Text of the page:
Model for Comfort, Learning and Panic Zones
Before an apprenticeship, we build students’ self-awareness with a variety of learning activities to help them understand their strengths, learning styles, interests and skills and how they can utilize their traits during their apprenticeships. This helps students overcome their nervousness and fear of “messing up.”
The “Comfort Zone Model” describes three zones that are common in any new learning situation: the comfort zone, the challenge zone, and the panic zone. By explaining to the students that learning most often happens in the challenge zone, where one feels uncomfortable, nervous, and challenged, we help to them prepare for the “first day” nervousness they will feel at their apprenticeships.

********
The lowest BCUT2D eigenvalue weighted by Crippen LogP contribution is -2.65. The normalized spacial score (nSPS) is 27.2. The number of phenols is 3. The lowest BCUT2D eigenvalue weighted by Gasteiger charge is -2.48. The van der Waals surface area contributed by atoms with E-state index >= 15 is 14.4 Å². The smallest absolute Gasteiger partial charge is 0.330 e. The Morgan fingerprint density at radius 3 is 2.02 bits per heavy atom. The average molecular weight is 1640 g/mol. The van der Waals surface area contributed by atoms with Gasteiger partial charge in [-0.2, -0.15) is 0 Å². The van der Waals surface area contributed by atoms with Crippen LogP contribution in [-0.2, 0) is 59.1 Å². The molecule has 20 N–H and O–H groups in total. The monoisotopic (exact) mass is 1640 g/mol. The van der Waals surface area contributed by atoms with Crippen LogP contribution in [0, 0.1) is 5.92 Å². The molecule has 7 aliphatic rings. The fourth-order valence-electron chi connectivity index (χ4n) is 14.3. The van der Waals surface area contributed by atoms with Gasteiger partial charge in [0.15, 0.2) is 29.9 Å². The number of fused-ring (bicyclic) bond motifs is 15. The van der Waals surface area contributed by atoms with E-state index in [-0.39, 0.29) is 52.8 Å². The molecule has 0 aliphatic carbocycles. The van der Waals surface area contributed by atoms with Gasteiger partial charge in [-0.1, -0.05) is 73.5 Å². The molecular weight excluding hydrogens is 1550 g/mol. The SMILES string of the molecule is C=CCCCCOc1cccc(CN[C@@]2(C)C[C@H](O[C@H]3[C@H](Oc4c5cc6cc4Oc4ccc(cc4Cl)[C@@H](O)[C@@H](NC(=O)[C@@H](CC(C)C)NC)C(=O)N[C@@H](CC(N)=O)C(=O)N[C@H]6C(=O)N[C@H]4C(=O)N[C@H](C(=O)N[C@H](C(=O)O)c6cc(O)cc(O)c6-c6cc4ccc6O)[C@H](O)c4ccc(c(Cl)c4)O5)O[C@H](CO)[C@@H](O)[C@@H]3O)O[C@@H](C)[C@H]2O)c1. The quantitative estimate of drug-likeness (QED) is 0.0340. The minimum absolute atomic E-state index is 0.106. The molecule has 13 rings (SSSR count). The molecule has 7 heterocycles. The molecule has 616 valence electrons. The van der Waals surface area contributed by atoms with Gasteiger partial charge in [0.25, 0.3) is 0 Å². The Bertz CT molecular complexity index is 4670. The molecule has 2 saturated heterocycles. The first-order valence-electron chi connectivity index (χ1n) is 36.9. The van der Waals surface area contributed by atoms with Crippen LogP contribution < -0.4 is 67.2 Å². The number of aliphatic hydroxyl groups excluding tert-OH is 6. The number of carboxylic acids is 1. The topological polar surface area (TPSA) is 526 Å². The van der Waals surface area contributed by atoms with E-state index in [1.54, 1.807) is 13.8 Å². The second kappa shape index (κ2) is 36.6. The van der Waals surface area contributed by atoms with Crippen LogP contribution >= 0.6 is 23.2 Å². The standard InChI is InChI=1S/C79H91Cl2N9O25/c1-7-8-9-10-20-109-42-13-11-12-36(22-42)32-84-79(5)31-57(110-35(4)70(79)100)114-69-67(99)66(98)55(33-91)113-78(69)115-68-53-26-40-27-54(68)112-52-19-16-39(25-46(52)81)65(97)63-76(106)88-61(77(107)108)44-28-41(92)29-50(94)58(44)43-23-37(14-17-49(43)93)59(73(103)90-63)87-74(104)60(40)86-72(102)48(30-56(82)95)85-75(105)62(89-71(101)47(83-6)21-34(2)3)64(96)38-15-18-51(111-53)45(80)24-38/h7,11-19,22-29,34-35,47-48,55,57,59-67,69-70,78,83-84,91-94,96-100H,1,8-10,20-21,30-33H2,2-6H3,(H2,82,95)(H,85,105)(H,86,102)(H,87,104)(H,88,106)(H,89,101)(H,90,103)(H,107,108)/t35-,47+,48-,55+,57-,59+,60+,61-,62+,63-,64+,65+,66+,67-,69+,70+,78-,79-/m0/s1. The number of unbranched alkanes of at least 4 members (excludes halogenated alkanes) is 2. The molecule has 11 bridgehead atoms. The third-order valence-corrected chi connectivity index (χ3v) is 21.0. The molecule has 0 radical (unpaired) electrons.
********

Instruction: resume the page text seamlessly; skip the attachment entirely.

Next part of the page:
As students recognize this uncomfortable feeling is a normal part of the learning process, it reminds them to activate the skills they practiced in the classroom to make the most of their workplace experience. Ary, from Jackson/Mann School, describes her experience at Brookline Booksmith as follows:
“Before my apprenticeship began I felt very nervous. I was feeling nerves because I never had work experience before, and I felt it was going to be very challenging and new for me. Now, I feel that my time at Brookline Booksmith is very helpful and fun, the people are very nice, and I learned so much there.”
Encouraged by their mentors during the six weeks of apprenticeship, it becomes easier to move out of their comfort zone to the challenge zone. As a young person gains confidence at the workplace, it is easier to embrace future challenge zones, including being successful in a paying summer job and beyond.